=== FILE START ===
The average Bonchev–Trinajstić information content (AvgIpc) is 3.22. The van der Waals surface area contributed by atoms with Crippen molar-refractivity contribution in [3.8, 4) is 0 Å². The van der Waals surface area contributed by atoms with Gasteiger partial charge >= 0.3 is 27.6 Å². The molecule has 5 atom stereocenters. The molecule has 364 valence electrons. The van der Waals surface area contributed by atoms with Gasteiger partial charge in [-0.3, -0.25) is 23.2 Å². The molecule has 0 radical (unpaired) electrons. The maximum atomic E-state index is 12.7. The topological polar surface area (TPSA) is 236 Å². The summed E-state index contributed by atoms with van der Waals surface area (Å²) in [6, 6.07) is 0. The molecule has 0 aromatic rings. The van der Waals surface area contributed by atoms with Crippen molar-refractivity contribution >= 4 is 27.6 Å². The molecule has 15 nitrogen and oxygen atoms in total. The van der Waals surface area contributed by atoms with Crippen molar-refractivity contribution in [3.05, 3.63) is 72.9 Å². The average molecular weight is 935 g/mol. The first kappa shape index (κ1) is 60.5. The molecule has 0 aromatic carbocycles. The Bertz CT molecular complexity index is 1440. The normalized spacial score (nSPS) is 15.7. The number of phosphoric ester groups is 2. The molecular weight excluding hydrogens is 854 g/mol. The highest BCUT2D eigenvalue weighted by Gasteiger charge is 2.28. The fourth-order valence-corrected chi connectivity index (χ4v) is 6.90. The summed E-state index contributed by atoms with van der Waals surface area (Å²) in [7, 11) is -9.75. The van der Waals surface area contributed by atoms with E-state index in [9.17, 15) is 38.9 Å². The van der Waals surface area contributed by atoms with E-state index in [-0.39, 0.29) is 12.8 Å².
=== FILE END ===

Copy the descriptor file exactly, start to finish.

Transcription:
The average Bonchev–Trinajstić information content (AvgIpc) is 3.22. The van der Waals surface area contributed by atoms with Crippen molar-refractivity contribution in [3.8, 4) is 0 Å². The van der Waals surface area contributed by atoms with Gasteiger partial charge >= 0.3 is 27.6 Å². The molecule has 5 atom stereocenters. The molecule has 364 valence electrons. The van der Waals surface area contributed by atoms with Gasteiger partial charge in [-0.3, -0.25) is 23.2 Å². The molecule has 0 radical (unpaired) electrons. The maximum atomic E-state index is 12.7. The topological polar surface area (TPSA) is 236 Å². The summed E-state index contributed by atoms with van der Waals surface area (Å²) in [6, 6.07) is 0. The molecule has 0 aromatic rings. The van der Waals surface area contributed by atoms with Crippen molar-refractivity contribution >= 4 is 27.6 Å². The molecule has 15 nitrogen and oxygen atoms in total. The van der Waals surface area contributed by atoms with Crippen molar-refractivity contribution in [3.05, 3.63) is 72.9 Å². The average molecular weight is 935 g/mol. The first kappa shape index (κ1) is 60.5. The molecule has 0 aromatic carbocycles. The Bertz CT molecular complexity index is 1440. The normalized spacial score (nSPS) is 15.7. The number of phosphoric ester groups is 2. The molecular weight excluding hydrogens is 854 g/mol. The highest BCUT2D eigenvalue weighted by Gasteiger charge is 2.28. The fourth-order valence-corrected chi connectivity index (χ4v) is 6.90. The summed E-state index contributed by atoms with van der Waals surface area (Å²) in [7, 11) is -9.75. The van der Waals surface area contributed by atoms with E-state index in [9.17, 15) is 38.9 Å². The van der Waals surface area contributed by atoms with E-state index in [-0.39, 0.29) is 12.8 Å².